The LDF - what has it got to do with me?

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I was asked last week what the Local Development Framework (LDF) was to do with me.

A good question for us all, but for me, I have a house for sale – perhaps the mess Kirklees have made of this plan is a factor in its not selling; then they have increased my council tax – blood out of a stone, and thirdly – I do not get unemployment benefit, or call it what you will. That leads me to look at the next issue.

The LDF, as I wrote last week leads on two points: housing and jobs. It is jobs that is our main issue.

Under Labour, they told us it was our fault if we were out of work, we needed training and or education – there were jobs out there. Now they have stated, they will not allow you to be out of work for over two years and receive benefit. (I am not sure what the alternative is – the work house, soup kitchens?)

The Conservatives would hardly disagree with this view. Many of you out there may say they know someone who does not want to work, but that is a diversion from the main issues.

The LDF plan stated that the number of people living in the area will increase over the next 20 years from in 2008, 238,420 to 275,800 in 2028. However, we now have to take into account the available work in the area. Kirklees said in their plan that those in work in the area will dramatically increase over time.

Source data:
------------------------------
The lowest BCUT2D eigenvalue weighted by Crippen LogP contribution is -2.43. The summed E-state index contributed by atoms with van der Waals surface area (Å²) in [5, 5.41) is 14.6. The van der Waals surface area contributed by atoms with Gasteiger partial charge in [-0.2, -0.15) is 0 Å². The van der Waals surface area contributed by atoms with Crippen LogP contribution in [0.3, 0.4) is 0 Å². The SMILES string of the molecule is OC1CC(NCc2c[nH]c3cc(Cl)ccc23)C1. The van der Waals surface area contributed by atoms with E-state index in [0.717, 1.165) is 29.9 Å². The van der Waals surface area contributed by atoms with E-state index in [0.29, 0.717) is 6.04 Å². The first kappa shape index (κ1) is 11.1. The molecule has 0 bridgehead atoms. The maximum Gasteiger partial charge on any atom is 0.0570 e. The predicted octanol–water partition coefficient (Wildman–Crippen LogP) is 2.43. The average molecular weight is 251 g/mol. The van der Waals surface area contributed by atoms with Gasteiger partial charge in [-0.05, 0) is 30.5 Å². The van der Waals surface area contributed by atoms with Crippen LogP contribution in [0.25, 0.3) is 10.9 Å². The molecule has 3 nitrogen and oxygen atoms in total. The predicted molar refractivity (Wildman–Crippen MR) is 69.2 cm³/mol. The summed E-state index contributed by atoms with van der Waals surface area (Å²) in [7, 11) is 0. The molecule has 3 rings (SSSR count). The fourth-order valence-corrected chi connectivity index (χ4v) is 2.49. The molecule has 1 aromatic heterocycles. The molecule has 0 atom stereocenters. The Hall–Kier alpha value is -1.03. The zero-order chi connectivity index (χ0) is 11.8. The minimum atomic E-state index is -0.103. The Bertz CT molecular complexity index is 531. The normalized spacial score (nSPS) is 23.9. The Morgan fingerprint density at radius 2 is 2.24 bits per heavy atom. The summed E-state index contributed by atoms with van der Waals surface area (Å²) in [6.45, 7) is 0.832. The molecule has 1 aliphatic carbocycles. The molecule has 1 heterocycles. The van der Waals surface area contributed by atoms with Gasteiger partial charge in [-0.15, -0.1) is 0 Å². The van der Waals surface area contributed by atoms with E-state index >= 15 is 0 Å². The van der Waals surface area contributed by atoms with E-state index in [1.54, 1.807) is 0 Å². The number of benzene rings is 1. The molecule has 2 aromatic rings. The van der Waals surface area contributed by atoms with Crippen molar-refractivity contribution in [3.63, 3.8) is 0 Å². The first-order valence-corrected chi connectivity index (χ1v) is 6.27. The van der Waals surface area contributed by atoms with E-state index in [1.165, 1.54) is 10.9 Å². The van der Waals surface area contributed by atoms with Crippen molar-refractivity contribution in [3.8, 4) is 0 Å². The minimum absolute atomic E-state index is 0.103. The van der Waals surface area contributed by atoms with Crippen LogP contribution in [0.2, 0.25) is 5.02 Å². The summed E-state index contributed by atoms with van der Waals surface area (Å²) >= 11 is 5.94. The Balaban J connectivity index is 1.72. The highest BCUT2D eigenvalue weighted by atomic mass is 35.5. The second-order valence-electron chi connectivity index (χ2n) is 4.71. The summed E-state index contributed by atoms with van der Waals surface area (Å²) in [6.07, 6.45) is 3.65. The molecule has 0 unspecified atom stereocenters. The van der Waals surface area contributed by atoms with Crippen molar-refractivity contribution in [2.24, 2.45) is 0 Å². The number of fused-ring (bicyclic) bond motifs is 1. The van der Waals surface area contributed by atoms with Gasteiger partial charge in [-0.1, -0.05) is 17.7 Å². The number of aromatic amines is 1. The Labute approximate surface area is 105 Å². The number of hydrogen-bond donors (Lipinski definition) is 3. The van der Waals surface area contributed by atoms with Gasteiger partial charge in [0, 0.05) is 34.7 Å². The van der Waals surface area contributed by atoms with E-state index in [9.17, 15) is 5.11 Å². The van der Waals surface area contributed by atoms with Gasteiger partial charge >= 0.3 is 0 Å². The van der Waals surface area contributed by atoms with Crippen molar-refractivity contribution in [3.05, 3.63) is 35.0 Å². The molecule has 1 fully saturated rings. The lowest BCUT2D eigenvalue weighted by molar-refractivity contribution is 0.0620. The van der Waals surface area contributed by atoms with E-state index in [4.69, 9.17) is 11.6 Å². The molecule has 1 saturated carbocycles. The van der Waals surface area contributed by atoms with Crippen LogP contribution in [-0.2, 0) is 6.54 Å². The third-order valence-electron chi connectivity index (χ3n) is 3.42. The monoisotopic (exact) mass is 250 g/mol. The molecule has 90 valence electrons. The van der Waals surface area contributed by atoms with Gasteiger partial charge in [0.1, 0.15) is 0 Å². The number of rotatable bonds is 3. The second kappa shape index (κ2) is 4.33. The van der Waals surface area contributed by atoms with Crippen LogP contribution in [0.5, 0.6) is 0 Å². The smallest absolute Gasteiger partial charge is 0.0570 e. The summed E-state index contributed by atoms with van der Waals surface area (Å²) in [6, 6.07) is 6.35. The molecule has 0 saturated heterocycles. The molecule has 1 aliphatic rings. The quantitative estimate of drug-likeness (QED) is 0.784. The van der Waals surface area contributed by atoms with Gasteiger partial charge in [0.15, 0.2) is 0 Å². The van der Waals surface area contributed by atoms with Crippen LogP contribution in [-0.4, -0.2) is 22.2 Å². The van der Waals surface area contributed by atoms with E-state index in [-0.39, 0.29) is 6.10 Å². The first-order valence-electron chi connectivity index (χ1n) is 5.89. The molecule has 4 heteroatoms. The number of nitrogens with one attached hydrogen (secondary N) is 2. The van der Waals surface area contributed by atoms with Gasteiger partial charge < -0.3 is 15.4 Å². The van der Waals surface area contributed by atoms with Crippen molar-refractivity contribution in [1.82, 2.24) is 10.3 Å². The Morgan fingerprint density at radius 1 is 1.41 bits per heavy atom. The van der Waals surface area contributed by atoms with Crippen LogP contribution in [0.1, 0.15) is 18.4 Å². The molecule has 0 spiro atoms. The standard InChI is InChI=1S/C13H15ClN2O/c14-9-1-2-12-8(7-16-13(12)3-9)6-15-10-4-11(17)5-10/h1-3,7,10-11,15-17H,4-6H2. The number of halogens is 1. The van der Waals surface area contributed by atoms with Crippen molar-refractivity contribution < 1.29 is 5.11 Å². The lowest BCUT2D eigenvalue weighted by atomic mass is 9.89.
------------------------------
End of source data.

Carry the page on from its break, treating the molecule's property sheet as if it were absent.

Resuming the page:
Over the few years the plan has been developed we have seen the character of work in the area change and we have seen the numbers in work decline from 160,900 (Kirklees Fact Sheet, 2004) to 140,000 (Office of National Statistics).

This is where it gets complicated because Kirklees, in the plan, departed from their numbers in their fact sheets as they said on page 21 of the plan that there were 129,491 working residents in 2008 and they projected 161,067 in 2028. (Though we might add that council officials in their Economic Assessment were not estimating anything like the numbers in work with only a 10,000 increase.)

One may argue that one set of figures are those living in Kirklees, who may work elsewhere to those just working in Kirklees...that would be more worrying, when you see petrol go from 38.5p a litre in 1989 to £1.34 in 2013 to a possible £25 a gallon in 2038...on these increases you won’t be able to afford to travel to another area by car. From the above figures we are really seeing static employment figures for the area to 2028.

If the council is to start all over again, will it be with a statement of those in work based on the 2011 Census, and then a realistic assessment of the numbers in work in 2028 in the area by sector.

If that is the case, will this impact on the need for any increased housing in the area? Have you realised what I am actually suggesting? If they build any houses in the area they will not be for people working in Kirklees.

Indeed, if you are out of work in Kirklees for two years or more, you will have to move out of the area to where there is work unless you can live on air. Kirklees’s previous economic assessment is that there will not be the job opportunities for people born to the area now! They wanted to be ‘aspirational’...who wants to be a millionaire?

This is another important point do you think Kirklees has declined over the last ten years? Are there more job opportunities?

What will Kirklees tell us this time? I am sure you are bored with me on these points. What has it to with me?

DEREK CARTWRIGHT

Manor Farm Drive

WOODKIRK